Cremation allows for a variety of services to meet the needs of family, friends and guests. Many choose to have a "traditional" funeral service prior to the cremation, giving family and friends an opportunity to view the deceased's body and pay their respects. If the cremation takes place prior to a memorial service, since there is no regulations for the storage of the cremains, services can take place at a future date that is convenient for the family. You also have the option of returning home with the cremated body in order to retain them or scatter them at your discretion at a place and time of your choosing.
The deceased's body is placed in a container that is combustible and placed in a special furnace called a cremation chamber or a crematory. Where through prolonged exposure to intense heat, the remains are reduced to bone fragments which are then processed and further reduced to particles of common size. The cremated body of an adult will weigh, on average, about 7-8 pounds. Cremation is not an alternative to a funeral, but rather an alternative to burial or other forms of disposition.
The cremated body can be scattered or buried or they may be kept with the family in a decorative urn. Presently, there are many new and different ways to dispose of the cremated body. Remains can be placed in an artificial coral reef in the ocean, they can be launched into space or sent up in helium balloons, or they can be spun into glass pieces of art or diamonds.
Some religions welcome cremation while others forbid it. The Catholic Church had previously banned cremation as a means of disposition until 1963. However, burial remains the preferred method of disposition of The Catholic Church. In other Christian denominations cremation was historically discouraged but, nowadays, it is widely accepted. In eastern religions such as Hinduism, Jainism, Sikhism and Buddhism, cremation is mandated. While in the Islamic faith, cremation is strictly forbidden. Orthodox Jews also forbid cremation; other sects of Judaism support cremation, but burial remains the preferred option.
Frequently Asked Questions about Cremation
What is Cremation?
Cremation is the process of reducing the human body to bone fragments using high heat and flame. Cremation is not the final disposition of the remains, nor is it a type of funeral service.
Is a casket needed for Cremation?
No, a casket is not required, most states require an alternative container constructed of wood or cardboard, however, in some states no container is required.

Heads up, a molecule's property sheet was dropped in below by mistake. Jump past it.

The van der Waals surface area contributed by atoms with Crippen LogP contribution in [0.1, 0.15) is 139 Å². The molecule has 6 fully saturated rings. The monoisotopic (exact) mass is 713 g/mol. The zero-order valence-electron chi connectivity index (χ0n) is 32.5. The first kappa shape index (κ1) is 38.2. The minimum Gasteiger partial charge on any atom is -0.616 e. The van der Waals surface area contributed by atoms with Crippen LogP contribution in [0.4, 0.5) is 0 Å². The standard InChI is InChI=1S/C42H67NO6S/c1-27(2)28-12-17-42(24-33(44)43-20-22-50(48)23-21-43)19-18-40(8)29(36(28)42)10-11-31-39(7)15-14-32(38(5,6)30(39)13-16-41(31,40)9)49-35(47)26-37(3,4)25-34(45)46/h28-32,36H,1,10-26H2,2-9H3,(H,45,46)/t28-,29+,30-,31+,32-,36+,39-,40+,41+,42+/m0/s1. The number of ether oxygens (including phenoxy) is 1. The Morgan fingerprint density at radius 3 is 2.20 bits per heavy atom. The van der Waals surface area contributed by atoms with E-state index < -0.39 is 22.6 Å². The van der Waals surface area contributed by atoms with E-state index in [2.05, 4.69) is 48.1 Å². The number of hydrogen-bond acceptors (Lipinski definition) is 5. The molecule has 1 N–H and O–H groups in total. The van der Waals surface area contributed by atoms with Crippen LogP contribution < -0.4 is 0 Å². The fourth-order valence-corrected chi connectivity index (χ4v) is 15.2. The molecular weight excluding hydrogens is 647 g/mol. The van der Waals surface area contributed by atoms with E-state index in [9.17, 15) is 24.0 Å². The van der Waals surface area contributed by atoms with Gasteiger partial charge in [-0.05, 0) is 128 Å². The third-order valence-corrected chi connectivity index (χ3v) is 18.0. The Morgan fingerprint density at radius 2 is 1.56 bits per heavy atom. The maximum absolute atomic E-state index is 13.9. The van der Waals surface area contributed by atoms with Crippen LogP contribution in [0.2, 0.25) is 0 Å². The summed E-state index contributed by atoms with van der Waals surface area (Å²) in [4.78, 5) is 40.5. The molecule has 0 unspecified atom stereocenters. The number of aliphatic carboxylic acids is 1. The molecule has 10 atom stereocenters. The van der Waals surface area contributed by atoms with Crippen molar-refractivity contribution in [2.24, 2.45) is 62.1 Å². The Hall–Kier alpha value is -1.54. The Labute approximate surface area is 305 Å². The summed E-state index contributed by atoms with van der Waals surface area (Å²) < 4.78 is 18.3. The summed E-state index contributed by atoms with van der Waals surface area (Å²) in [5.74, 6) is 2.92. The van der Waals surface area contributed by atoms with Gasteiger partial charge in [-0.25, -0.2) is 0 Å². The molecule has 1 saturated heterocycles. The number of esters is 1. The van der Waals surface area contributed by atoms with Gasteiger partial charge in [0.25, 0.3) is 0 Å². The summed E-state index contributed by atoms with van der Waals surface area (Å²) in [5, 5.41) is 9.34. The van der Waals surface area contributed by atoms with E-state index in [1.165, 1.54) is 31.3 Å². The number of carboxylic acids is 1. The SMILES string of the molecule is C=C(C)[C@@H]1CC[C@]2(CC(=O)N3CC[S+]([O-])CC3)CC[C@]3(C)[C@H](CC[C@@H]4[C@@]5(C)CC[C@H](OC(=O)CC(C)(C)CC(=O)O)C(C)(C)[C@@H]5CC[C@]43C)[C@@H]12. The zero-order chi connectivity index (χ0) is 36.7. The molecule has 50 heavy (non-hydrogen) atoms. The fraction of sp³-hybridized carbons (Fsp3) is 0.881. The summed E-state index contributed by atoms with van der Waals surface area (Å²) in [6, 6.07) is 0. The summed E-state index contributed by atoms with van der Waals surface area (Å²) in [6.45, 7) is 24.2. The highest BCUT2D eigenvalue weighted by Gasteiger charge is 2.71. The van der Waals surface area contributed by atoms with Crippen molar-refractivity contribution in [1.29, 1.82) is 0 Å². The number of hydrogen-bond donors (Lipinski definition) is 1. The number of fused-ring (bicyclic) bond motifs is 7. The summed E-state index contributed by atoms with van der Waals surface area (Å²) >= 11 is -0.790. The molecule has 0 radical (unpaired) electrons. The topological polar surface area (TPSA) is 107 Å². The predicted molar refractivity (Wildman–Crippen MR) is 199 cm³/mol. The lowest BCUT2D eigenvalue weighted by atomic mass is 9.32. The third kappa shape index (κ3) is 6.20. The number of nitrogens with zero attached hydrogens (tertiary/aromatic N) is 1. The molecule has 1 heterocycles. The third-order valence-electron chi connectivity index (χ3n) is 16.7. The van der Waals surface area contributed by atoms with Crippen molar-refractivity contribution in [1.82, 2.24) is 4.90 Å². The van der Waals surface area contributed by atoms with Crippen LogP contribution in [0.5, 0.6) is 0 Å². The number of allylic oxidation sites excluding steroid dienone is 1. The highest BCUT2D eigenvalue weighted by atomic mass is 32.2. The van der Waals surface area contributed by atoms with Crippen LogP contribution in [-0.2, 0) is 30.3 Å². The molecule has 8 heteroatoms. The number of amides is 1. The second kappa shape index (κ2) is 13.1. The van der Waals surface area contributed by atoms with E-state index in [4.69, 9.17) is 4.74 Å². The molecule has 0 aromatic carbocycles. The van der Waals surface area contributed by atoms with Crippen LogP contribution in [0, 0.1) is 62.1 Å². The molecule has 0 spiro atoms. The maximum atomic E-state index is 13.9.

Is embalming required prior to cremation?
No. However, if you choose to have a public viewing and ceremony prior to the cremation, embalming may be necessary.
Can the body be viewed without embalming?
Yes. Pennsylvania law allows for the private viewing of remains without the remains having been embalmed.
Can the family witness the cremation?
Yes they can; Our facility has a viewing window which can allow family members to witness the body placed in the cremation chamber. Some religious groups even include this as part of their funeral custom.
Can an urn be brought into church?
Nearly all Protestant Churches allow for the urn to be present during the memorial service. Most Catholic Churches also allow the remains to be present during the Memorial Mass. It is encouraged that cremated remains be a part of a funeral as it provides a focal point for the service.
What can be done with the cremated remains?
While laws vary state by state, for the most part remains can be buried in a cemetery lot or a cremation garden, interred in a columbarium, kept at home or scattered.
How long does the actual cremation take?
For an average sized adult, cremation can take two to three hours at a normal operating temperature of between 1,800 and 2,000 degrees Fahrenheit. In Pennsylvania the required minimum temperature at which a cremation can take place, as regulated by the Department of Environmental Protection, is 1800 degrees Fahrenheit
What do the cremated remains look like?
Cremated remains resemble coarse sand and are whitish to light grey in color. The remains of an adult body usually weighs on average, between 7 and 8 pounds.
Are all the cremated remains returned?
With the exception of minute and microscopic particles, which are impossible to recover from the cremation chamber and processing machine, all of the cremated remains are given back to the family unless specified otherwise.
Do I need a Cremation Urn?
An urn is not required by law. However, an urn may be desired if there is to be a memorial service or if the remains are to be interred in a cemetery. If an urn is not purchased or provided by the family, the cremated remains will be returned in a temporary plastic container.
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